Ubisoft’s highly-anticipated Status Report shared the company’s plans to tackle a series of key issues in Siege today. The post lists a myriad of player concerns over long-standing topics that range from sound propagation to cheating and smurfing.
The blog post is a follow-up to Ubisoft’s previous promise to address “a large number of priority topics that are important to the community” after the company announced on May 20 that a Status Report was on the way.
The Status Report is designed to give behind-the-scenes insight into “long-standing topics of player concerns” with a more big-picture approach than the regular Top Issues and Community Concerns series.
The post starts by addressing the sound issues that affect Siege. The sound propagation can misplace vital audio cues such as gunfire or footsteps, misleading players and having a negative impact on their experience. Ubisoft’s fix to the problem is a comprehensive reconstruction of “large parts” of Siege‘s sound and propagation system. This should begin to go live over the course of season three, but it won’t be finalized at the end of year five.
Ubisoft also addressed the connectivity issues that arose following the stay-at-home orders in mid-March due to the coronavirus outbreak. The company increased Siege‘s server infrastructure to mitigate the impact of the added demand and its data indicates that 97 percent of competitive matches start off with two complete teams and 98.5 percent of games finish without any disconnections. Siege‘s plans for the future include a series of upgrades and restructures to increase server resiliency.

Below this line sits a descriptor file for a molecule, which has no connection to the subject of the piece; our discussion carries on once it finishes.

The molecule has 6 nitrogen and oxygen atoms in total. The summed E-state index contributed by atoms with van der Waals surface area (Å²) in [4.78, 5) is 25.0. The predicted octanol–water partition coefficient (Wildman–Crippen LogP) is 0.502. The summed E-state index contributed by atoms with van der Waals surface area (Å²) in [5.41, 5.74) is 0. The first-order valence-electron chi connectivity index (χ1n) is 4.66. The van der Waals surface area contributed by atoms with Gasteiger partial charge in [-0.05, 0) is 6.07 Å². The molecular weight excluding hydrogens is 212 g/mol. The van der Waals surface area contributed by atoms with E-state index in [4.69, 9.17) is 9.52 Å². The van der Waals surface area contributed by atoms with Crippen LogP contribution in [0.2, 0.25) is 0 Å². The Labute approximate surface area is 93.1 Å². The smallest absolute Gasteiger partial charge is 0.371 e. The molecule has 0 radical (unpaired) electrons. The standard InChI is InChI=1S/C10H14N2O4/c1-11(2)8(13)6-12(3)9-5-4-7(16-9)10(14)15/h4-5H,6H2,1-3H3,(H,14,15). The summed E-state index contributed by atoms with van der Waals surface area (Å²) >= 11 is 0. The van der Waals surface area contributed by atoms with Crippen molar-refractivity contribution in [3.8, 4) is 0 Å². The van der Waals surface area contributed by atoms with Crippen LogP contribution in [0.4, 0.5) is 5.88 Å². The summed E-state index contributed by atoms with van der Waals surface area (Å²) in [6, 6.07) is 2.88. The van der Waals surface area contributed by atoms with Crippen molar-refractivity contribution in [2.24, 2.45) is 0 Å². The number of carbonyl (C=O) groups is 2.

Ubisoft’s measures to curb incomplete matches will come in the form of the Match Cancellation feature, which should make its way to the game over the course of Operation Steel Wave. “This will not ship at Season launch but later on during the Season,” Ubisoft said.
The Status Report also mentions Ubisoft’s plans to tackle boosting and smurfing. Cheaters who use hacks to inflate other players’ MMR will be banned and the MMR will suffer a rollback. To combat cheaters, however, Ubisoft’s future plans only list an “upcoming unified MMR change” as a new solution. The feature will reportedly allow for easier detection if players change regions and will take place alongside other existing measures.
Ubisoft’s plans for smurfing, too, rely mostly on measures that are already in effect. The Siege team will “continue to work to improve [its] understanding and analysis” of smurfs and to increase detection, but will “continue to enforce measures such as two-step verification” to curb players from creating multiple accounts.
The Status Report also addresses a myriad of other issues, including smoke propagation, drones, accessibility features, and a possible streamer mode.
Ubisoft first promised a Status Report in May after the #SaveSiege movement gained traction in the Siege community. One of the highlights of the movement was G2 pro Niclas “Pengu” Mouritzen’s two-hour video called “Everything Wrong with Rainbow Six Siege,” in which the player addressed a series of deficiencies with Ubisoft’s tactical shooter.